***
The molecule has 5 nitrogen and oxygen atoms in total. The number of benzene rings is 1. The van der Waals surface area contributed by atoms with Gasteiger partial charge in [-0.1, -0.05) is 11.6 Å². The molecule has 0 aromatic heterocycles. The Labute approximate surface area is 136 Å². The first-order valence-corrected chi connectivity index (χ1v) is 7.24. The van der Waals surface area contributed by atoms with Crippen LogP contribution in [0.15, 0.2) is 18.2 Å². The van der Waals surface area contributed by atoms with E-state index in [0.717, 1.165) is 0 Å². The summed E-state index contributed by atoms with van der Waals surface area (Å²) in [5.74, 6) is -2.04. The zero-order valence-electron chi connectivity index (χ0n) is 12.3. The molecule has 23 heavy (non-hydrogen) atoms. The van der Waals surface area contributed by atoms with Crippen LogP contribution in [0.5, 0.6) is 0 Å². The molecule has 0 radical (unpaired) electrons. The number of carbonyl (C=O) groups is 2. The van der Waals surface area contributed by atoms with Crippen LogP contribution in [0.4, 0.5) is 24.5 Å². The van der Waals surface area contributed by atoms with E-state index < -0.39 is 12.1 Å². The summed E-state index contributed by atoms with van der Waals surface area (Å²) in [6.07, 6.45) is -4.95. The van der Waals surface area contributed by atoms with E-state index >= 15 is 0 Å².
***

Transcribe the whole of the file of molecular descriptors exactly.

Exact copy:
The molecule has 5 nitrogen and oxygen atoms in total. The number of benzene rings is 1. The van der Waals surface area contributed by atoms with Gasteiger partial charge in [-0.1, -0.05) is 11.6 Å². The molecule has 0 aromatic heterocycles. The Labute approximate surface area is 136 Å². The first-order valence-corrected chi connectivity index (χ1v) is 7.24. The van der Waals surface area contributed by atoms with Crippen LogP contribution in [0.15, 0.2) is 18.2 Å². The van der Waals surface area contributed by atoms with E-state index in [0.717, 1.165) is 0 Å². The summed E-state index contributed by atoms with van der Waals surface area (Å²) in [5.74, 6) is -2.04. The zero-order valence-electron chi connectivity index (χ0n) is 12.3. The molecule has 23 heavy (non-hydrogen) atoms. The van der Waals surface area contributed by atoms with Crippen LogP contribution in [0.5, 0.6) is 0 Å². The molecule has 0 radical (unpaired) electrons. The number of carbonyl (C=O) groups is 2. The van der Waals surface area contributed by atoms with Crippen LogP contribution in [0.4, 0.5) is 24.5 Å². The van der Waals surface area contributed by atoms with E-state index < -0.39 is 12.1 Å². The summed E-state index contributed by atoms with van der Waals surface area (Å²) in [6.07, 6.45) is -4.95. The van der Waals surface area contributed by atoms with E-state index >= 15 is 0 Å².